MSE News: Easyjet passengers told they'll have to fly on Latvian airline's planes

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  • richardwrichardw Forumite
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    JuicyJesus wrote: »
    Clearly standard airline practise of codesharing....

    This is not codesharing, it's wet leasing to operate flights.
    Posts are not advice and must not be relied upon.
  • JuicyJesusJuicyJesus Forumite
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    richardw wrote: »
    This is not codesharing, it's wet leasing to operate flights.

    Good spot - either way, who cares? The airline's going to be safe. EU airline regulations are ridiculously stringent.
    urs sinserly,
    ~~joosy jeezus~~
  • CKhalvashiCKhalvashi Forumite
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    So what?

    I've ended up on stuff operated by Titan and others in the past and haven't cared one bit.

    In fact, Titan Airways have built a very successful business based around ACMI to other airlines, either on a scheduled basis (as this is) or because of a misfortune. Smartlynx, I'd imagine, have done similar.
    "I kada sanjamo san, nek bude hiljadu raznih boja" (L. Stamenkovic)

    Please note: All posts on Coronavirus legislation refer to England unless specified otherwise.

    I can spell, my iPad can't.
  • blindmanblindman Forumite
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    JuicyJesus wrote: »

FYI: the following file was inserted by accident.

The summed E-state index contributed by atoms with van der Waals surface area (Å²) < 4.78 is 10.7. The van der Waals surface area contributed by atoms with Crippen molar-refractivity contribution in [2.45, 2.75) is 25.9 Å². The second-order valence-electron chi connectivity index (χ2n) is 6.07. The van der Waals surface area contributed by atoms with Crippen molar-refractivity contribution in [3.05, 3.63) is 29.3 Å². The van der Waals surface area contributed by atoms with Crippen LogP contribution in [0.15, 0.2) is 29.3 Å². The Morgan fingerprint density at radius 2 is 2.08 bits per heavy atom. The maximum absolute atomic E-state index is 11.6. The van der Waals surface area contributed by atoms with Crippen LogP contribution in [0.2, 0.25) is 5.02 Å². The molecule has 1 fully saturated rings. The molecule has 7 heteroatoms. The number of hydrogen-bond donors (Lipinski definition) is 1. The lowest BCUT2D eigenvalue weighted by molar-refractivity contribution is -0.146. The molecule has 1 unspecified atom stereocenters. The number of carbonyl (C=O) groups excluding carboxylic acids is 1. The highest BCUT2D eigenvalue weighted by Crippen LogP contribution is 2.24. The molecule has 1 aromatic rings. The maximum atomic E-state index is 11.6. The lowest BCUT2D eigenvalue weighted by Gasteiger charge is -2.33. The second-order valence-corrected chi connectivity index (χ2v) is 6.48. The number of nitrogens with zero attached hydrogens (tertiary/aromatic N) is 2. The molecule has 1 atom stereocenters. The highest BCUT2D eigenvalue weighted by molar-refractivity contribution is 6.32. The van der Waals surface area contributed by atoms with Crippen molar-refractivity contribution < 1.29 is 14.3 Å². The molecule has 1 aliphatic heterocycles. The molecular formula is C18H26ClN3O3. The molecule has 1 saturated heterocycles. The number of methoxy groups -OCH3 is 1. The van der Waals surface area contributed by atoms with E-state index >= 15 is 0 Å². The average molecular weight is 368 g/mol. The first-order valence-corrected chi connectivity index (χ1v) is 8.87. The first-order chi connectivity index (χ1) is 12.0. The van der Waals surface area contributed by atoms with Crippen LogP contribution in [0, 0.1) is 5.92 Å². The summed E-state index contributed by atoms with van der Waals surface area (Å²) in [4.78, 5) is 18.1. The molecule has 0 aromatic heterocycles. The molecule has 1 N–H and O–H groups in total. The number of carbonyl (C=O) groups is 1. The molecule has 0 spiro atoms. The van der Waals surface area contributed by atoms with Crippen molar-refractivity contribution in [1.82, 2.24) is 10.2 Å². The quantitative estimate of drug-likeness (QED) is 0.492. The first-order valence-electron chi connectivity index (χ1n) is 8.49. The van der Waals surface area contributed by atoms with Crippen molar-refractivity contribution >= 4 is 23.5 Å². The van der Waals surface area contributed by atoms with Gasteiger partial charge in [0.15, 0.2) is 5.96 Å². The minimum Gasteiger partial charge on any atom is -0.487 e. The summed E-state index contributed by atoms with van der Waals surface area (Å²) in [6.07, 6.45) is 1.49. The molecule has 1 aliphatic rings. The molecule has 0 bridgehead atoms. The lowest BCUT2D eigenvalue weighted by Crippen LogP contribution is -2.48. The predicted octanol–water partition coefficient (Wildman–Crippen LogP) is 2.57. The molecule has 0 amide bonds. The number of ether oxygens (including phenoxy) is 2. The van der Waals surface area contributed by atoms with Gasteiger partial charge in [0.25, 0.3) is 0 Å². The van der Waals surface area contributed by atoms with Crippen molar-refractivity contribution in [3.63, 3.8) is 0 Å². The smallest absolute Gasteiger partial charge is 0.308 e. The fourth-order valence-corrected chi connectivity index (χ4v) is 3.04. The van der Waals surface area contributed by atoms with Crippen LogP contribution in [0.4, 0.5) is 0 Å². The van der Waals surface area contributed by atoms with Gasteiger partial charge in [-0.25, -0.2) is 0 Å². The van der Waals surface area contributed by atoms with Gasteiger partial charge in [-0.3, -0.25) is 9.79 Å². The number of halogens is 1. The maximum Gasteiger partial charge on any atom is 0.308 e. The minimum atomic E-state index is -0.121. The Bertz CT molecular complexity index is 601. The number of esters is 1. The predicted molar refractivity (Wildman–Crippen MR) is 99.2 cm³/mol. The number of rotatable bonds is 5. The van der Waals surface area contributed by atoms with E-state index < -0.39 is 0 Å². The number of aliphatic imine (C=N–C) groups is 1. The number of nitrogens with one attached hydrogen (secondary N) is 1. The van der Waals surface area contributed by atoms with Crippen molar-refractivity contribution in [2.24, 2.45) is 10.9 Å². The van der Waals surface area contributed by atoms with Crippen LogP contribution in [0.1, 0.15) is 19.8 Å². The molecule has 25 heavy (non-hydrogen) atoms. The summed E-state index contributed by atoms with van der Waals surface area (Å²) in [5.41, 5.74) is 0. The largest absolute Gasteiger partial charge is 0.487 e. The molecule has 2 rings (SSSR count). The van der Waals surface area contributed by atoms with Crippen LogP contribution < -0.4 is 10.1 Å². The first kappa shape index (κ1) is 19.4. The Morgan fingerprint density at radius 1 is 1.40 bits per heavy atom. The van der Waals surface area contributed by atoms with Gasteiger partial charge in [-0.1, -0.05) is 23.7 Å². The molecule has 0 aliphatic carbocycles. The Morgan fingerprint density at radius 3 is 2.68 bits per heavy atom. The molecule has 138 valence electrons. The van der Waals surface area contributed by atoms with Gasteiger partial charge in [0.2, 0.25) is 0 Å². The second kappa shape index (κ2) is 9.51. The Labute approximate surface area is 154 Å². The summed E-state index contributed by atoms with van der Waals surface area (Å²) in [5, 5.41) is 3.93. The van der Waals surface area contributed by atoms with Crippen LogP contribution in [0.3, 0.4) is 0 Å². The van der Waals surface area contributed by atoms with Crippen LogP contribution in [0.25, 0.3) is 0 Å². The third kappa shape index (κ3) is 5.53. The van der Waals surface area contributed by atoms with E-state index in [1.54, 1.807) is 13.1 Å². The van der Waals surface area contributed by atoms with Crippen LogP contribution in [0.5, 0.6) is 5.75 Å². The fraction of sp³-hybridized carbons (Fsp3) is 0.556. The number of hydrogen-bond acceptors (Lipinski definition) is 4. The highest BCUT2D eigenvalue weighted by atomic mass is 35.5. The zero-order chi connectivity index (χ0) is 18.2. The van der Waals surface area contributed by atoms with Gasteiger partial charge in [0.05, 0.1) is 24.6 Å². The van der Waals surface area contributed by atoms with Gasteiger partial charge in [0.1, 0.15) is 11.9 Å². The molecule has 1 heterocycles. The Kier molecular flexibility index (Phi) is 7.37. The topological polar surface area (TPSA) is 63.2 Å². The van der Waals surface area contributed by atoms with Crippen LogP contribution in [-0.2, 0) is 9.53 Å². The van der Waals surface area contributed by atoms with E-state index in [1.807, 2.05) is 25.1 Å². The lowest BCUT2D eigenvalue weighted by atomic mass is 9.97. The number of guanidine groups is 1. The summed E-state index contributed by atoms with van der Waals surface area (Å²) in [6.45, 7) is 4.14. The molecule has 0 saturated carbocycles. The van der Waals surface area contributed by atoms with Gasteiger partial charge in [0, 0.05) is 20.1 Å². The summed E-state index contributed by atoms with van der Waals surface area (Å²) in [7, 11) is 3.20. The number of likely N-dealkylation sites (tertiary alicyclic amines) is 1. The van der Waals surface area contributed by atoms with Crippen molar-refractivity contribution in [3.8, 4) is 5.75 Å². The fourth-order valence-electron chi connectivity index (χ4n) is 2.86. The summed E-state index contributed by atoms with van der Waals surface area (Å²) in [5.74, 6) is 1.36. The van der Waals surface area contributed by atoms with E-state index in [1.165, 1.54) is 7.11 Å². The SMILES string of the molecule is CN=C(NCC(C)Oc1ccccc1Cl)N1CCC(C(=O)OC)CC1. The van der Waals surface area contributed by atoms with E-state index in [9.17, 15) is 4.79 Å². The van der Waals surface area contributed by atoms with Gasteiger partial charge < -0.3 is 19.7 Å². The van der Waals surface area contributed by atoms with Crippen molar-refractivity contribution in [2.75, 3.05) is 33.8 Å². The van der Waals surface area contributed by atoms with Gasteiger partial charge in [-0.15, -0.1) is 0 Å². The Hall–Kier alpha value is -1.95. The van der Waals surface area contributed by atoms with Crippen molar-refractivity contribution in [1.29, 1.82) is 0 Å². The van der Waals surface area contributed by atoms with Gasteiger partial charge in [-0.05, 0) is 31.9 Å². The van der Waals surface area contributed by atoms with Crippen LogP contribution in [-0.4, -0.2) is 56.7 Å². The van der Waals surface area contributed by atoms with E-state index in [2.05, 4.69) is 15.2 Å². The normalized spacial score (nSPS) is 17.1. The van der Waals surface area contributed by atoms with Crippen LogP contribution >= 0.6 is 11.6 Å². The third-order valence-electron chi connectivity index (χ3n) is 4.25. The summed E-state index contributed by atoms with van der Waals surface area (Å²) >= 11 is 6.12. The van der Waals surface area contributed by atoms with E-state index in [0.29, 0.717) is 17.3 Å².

This website is crap.

    Nope-

    The standard of journalism is. ;)
  • edited 16 March 2017 at 2:00PM
    leylandsunaddictleylandsunaddict Forumite
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    edited 16 March 2017 at 2:00PM
    MSE_Callum wrote: »
    Passengers due to fly with Easyjet this summer may end up flying on aircraft operated by Latvian-based carrier SmartLynx...
    Read the full story:
    'Easyjet passengers with summer bookings told they'll have to fly on Latvian airline's planes - your rights'
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    Click reply below to discuss. If you haven’t already, join the forum to reply. If you aren’t sure how it all works, read our New to Forum? Intro Guide.

    and the point is???..............................

    The MSE articles of late are akin to the front page of the gutter press.

    Book a flight you get a plane. Simples ;)

    Quit scaremongering. It does the site no favours.

    JFI. They've leased 3. 2 will be based at LGW and one at LTN.

    TCX have 2 Smartlynx this summer, 1 Titan and 3 Avion Express, so why the big 'problem' when EZY do it?
  • edited 16 March 2017 at 5:14PM
    agarnettagarnett
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    edited 16 March 2017 at 5:14PM
    and the point is???..............................

    The MSE articles of late are akin to the front page of the gutter press.

    Book a flight you get a plane. Simples ;)

    Quit scaremongering. It does the site no favours.

    JFI. They've leased 3. 2 will be based at LGW and one at LTN.

    TCX have 2 Smartlynx this summer, 1 Titan and 3 Avion Express, so why the big 'problem' when EZY do it?
    Sorry fellas, I think I know enough about aviation, its risks and trends to argue the toss with most on here save perhaps richardw, and I would not knowingly book a flight on an ex USSR state registered, whether supposedly European safety regulated or not, wet-leased aircraft when I had intended to buy into the safety and overall consistency record of a brand like Easyjet. In practice thesedays I would rather fly Ryanair than Easyjet anyway. I don't think they wet-lease quite so much, although I did read that they may have wet-leased themselves on occasion from Smartlynx.

    So, ticket "substantially not as described" - money back please would be my first thought.